The Mistrust and Abuse Schema: Feeling Like a Target of Abuse
Do you expect the people around you to hurt you? In this article, we’ll talk about the fact that expecting that you’re going to be hurt, humiliated, manipulated, made fun of, or taken advantage of in some way can be hurtful. Indeed, if you feel that you’re a target of constant abuse by others, you pay a high emotional cost.
In the early 2000s, Jeffrey Young developed schema therapy (ST). It’s an intervention aimed at clients who have problems defining what they feel and what’s happening to them due to the fact that they feel blocked. For Young, a characteristic of these people is the way in which they cope with their problems. It’s based on avoidance.
Schemas are learned, internalized, and unconscious patterns of processing information from the environment. More specifically, they’re packages of sequences of emotions, thoughts, memories, ways of relating to the participatory universe, and coping.
Schemas can produce either pain and suffering or just noise. The goal of therapy is to achieve a cure for a painful schema, or at least to make them produce only noise, instead of discomfort.
Schemas that produce pain are called early maladaptive schemas (EMS). For instance, have you ever felt like you self-sabotage yourself? This is how they work.
The mistrust and abuse schema
For Young, there are 18 different types of EMS. Today we’re going to focus on just one. It’s the mistrust and abuse schema. It implies disconnection and rejection.
As humans, we have basic and universal needs that we must satisfy. If this doesn’t happen, schemas like the one we’re talking about here emerge. Among the psychological needs you must comply with are:
- The need to know that you belong to a group and can bond in an intimate, safe, and stable way. In addition, to know that your relationships are based on mutual bonds of love and affection. It implies the certainty of knowing that you’re accepted by those you love.
- The ability to spontaneously express what you’re thinking and the emotions you feel. Moreover, the ability to do this freely and without fear.
- The certainty that you’re an autonomous being. In other words, despite having and enjoying ties with others, your identity is yours alone. It implies the knowledge that you’re an individual and that you feel competent.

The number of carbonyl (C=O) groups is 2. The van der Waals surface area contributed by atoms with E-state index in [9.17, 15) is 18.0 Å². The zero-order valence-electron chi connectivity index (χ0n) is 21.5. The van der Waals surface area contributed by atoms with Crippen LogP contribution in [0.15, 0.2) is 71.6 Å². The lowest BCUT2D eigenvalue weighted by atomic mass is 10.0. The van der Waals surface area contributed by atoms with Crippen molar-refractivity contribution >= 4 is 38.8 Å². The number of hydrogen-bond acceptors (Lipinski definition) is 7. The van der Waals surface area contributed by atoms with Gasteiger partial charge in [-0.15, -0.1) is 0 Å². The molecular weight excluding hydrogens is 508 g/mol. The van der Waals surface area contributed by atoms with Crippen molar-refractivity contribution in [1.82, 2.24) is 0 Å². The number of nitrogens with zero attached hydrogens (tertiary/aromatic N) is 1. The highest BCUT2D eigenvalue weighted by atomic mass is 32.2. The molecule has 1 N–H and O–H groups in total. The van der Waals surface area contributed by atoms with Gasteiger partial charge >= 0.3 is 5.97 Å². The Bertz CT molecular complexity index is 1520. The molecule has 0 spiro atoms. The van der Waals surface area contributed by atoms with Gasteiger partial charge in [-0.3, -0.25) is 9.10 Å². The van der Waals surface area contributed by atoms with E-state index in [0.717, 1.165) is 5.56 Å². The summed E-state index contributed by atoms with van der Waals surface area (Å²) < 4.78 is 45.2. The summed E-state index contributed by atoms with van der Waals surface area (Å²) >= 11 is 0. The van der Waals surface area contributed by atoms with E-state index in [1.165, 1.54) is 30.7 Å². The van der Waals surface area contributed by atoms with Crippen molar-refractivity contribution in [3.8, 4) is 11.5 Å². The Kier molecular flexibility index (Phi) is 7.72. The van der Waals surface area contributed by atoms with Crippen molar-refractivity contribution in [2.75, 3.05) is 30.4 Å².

Are your close ties secure ties? Do you feel protection and warmth from your intimate relationships? Are you free to say and ask for whatever you want without fear? Are you independent or codependent? These are some of the questions you should ask yourself to discover if you’re incorporating the mistrust and abuse schema into your life.
Working with the mistrust and abuse schema
Psychotherapeutic practice from a schema therapy perspective is complex. We’re going to give you some general guidelines concerning this process and its techniques for change.
Change at the cognitive level
In the field of psychology, cognition is understood as the way in which you process information that comes from your environment. It refers to the way you reason about the events that happen to you, the memories you have in this regard, and how you solve any problems.
Those who’ve been victims of abuse develop a particular sensitivity. They’re more adept at detecting environmental threats, no matter how small. In effect, they’re hypersensitive.
The objective of schema therapy is to help them reduce their excessive monitoring of the environment.
The objective is to offer alternative points of view on others’ intentions.
The memories victims have of their abusive situations are distressing for them. In fact, they’re sometimes so painful that, when they remember them, they feel extremely angry. Especially when they think of their abusers.
The objective of schema therapy is to promote the expression of their hidden anger and allow it to surface. To this end, it uses narrative strategies. For example, letter writing.
Change at the behavioral level
Going slowly is the key. That’s because trusting others again is far from easy. It needs to be done gradually and, above all, safely.
Therefore, schema therapists work from behaviors that imply intimacy. The client needs to be able to share their memories and secrets with someone with whom they feel comfortable. They must also set boundaries regarding the aspects that hurt them.
How about you, do you know how to defend yourself? Because knowing how to defend yourself is important if you feel like you’re a target of abuse. It’s also helpful to make use of assertive communication. In addition, setting boundaries is useful. That said, you must accept the fact that there’ll be times when these are repeatedly and deliberately crossed. Consequently, you must consider whether it’s worth continuing in these kinds of relationships.
Finally, if you feel like you’re a target of constant abuse and you don’t know what to do about it, remember that a psychologist or psychiatrist will be able to help you.